Accurate Directory / Folder List

Recently, I’ve been working with a MP3 player triggered with an UNO.

The MP3 support firmware will allow me to play any specific MP3 on the directory of the micro SD chip. The MP3s are accessed, not by name, but by position in the directory.

I find that I can not depend on Windozzz to give me an accurate list of the directory because it wants to help and sort them.

Will the DOS command dir /s /b > SD.txt produce a non sorted directory list?

Also, to get the MP3s on the micro SD chip in a specific order, do I move them there one at a time in the order I desire or is there a better way? I have some 250 MP3s to move, and maybe more on the next project.

About my first question and for anyone interested, the DOS command dir /s will give a directory listing as they are on the device. I tested by placing files on a freshly formatted SD chip where the file names were one, two, three, four, five, six, seven, eight, nine and ten. If they would have been sorted, they would not of appeared on the SD chip in the numerical order I placed them.

Doing the above for only 10 files wasn't all that laborious but I'll be working on 250 files. Even building a shell to do the move will take just as long.

Any ideas?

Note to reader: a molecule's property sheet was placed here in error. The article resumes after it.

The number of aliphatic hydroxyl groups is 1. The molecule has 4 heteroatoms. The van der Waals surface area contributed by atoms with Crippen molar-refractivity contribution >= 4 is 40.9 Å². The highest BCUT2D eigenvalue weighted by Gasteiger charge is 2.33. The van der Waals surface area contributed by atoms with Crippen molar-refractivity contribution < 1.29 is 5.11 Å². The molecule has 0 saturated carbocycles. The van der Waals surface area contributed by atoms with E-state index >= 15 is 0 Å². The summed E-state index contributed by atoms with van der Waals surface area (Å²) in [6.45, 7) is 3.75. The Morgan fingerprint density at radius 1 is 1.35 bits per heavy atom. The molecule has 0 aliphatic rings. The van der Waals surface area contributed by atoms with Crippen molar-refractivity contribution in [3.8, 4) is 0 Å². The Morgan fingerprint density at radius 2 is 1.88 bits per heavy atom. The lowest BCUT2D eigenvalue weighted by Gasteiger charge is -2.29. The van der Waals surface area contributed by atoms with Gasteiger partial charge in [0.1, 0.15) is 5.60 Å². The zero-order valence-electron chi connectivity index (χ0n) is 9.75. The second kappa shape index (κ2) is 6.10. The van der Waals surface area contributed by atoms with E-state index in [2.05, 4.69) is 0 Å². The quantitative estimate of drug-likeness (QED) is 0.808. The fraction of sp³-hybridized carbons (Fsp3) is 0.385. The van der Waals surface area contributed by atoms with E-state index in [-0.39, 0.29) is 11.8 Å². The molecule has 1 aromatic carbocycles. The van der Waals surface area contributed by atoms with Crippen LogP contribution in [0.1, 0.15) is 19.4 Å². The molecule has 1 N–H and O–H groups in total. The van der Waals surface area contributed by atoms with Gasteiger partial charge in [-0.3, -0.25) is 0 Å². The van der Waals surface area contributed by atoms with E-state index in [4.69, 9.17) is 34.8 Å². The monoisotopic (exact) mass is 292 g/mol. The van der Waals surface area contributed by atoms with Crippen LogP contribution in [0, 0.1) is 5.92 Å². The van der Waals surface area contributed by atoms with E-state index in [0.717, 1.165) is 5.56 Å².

Seems like automating the move, what you call building a shell, would be easy and quick. A list of the files, add mv and “.”, go. I think it would win after 10 or 15 files. And could be redone again and again.

Or you could design a txt file to reside on the SD, it being some kind of redirection index, name versus file number in order kinda thing.

a7

since the name of the MP3s don't matter once they are on the device (DFPlayer mini?) why don't you call them 001.mp3 002.mp3 003.mp3 etc..

Copying them on the SD card "one at a time" would then be a simple enough script to write

alternatively - how are you going to remember the mapping between file number and file name? if you have an excel spreadsheet or something - build a macro to generate the script to copy files one by one.

Different computers add different hidden junk on SD cards. MacOS hides all sorts of junk on there that, when you open it with SD.open(), look just like .mp3 files and things. It will mess your ordering up completely in unpredictable ways. I fear that any solution using ordering of files is going to be a very long, rough journey for you.

-jim lee

yep - on macOS you would have to run a dot_clean /Volumes/<SDVolumeName> to get rid of all the . files

J-M-L:
since the name of the MP3s don't matter once they are on the device (DFPlayer mini?) why don't you call them 001.mp3 002.mp3 003.mp3 etc..

Copying them on the SD card "one at a time" would then be a simple enough script to write

alternatively - how are you going to remember the mapping between file number and file name? if you have an excel spreadsheet or something - build a macro to generate the script to copy files one by one.

Some great points! I wanted to keep the MP3 names so I would know what is what when maintaining them. But, building the directory would be difficult.

One workable solution is to merge the two ideas and put the position number just before the name. That way they will fall in line. That will work good till I wanted to insert one or more in some of the middle positions.
Issues like this is what makes life interesting.

J-M-L:
since the name of the MP3s don't matter once they are on the device (DFPlayer mini?) why don't you call them 001.mp3 002.mp3 003.mp3 etc.